Following A2i’s first year of action in community organizations the results are in and we’re closer than ever to closing the achievement gap! For this conversation, we will be looking at students in Read Charlotte’s YMCA after school program. Across the board, we saw exciting results in many different categories. The area we’d really like to hone in on this year is students’ end of year vocabulary levels.
At the beginning of the year, only about 11% of students enrolled in the YMCA’s after school learning program were at or above their expected level using age-equivalent vocabulary scores. As the year progressed, the extra support and instruction they received made a huge difference, bringing these scores up to just under 30% at or above their expected skill-level based on age. In addition to this, the overall improvement in vocabulary level in these programs is far exceeding the expected baseline for growth. On average, these students are receiving around a full school year of extra growth in this category. This is massive! We’re making major headway towards achieving grade-level literacy for a population of students who could otherwise be categorized as struggling readers needing additional support and instruction.
In order to understand the importance of this progress, let’s look at the significance of vocabulary in learning to read. Gough and Tunmer’s formula for the Simple View of reading states that Decoding x Language Comprehension = Reading Comprehension. Within this formula “Language Comprehension” can also be defined as vocabulary, meaning that phonics (decoding) and vocabulary are the two essential components for literate reading. This is the most basic overview of how learning to read works, but if we take a deeper look at vocabulary’s importance, the trend continues.
In his book Language at the Speed of Sight Mark Seidenberg highlights how a “a first grader can sit in the advanced group if [they] can read only a few hundred words”. He explains how this is significant because a child's word knowledge expands exponentially with each new word learned,due to similarities between them. For instance, if a child learns the word “cat” this gives them access to understanding a number of different words that are contextually connected. For example, if this child were to read the sentence “a cheetah is a fast cat”, even if they didn’t know the meaning of “cheetah”, through their knowledge of the word “cat” they can now connect the two. This not only allows them to understand that a cheetah is a cat, but also then further expands their network to include cheetah into the same category, allowing future connections to be drawn back to both words.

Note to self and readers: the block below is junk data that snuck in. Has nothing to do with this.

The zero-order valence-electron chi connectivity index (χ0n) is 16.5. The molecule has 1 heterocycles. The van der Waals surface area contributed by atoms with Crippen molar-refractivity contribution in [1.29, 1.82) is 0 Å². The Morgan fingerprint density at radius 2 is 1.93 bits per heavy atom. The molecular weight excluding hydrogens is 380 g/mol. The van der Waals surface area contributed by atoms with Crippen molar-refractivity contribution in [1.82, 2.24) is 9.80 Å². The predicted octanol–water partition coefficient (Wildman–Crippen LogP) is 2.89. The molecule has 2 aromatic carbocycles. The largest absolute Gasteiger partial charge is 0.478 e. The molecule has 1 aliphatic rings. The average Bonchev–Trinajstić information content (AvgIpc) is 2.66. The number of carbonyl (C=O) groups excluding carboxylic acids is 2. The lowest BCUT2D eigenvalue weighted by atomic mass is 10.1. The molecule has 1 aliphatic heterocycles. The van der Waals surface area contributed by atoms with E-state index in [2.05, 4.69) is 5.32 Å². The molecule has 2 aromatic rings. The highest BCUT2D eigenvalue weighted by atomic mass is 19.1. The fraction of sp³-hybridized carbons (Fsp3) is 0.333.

This phenomena brings us to the next point, which is that vocabulary and decoding aren’t just to separate forces but rather work together. In a recent study, Tunmer and Chapman propose “that linguistic comprehension, primarily vocabulary, contributed directly to reading comprehension but also influenced word decoding directly.” Meaning Vocabulary is not only a primary component of our meaning-focused instruction, but also directly contributes to growth in the code-focused department.
With all this in context, it’s clear why we’re so excited about the progress our community partners are making. These massive gains in vocabulary level growth not only show significant progress in student’s comprehension, but also indicate these students are well on their way to grade-level reading. In connection with our previous posts on A2i in Action, we’re witnessing the real world impact Learning Ovations and our partners are making for students across the nation. Seeing the hundreds of extra hours students are getting of not only instruction but actual growth, too, in our community and after-school programs is further proof of this. Closing the gap in learning, equity, and achievement for all students–regardless of background or status–that’s the A2i difference.
Seidenberg, Mark S.. Language At the Speed of Sight: How We Read, Why so Many Can't, and What Can Be Done About It. New York: Basic Books, an imprint of Perseus Books, a division of PBG Publishing, LLC, a subsidiary of Hachette Book Group, Inc, 2017. Print.
Tunmer, W. E., & Chapman, J. W. (2012). The simple view of reading redux: Vocabulary knowledge and the independent components hypothesis. Journal of Learning Disabilities, 45, 453–466.
Lonigan, C. J., Burgess, S. R., & Schatschneider, C. (2018). Examining the Simple View of Reading With Elementary School Children: Still Simple After All These Years. Remedial and Special Education, 39(5), 260–273. https://doi.org/10.1177/0741932518764833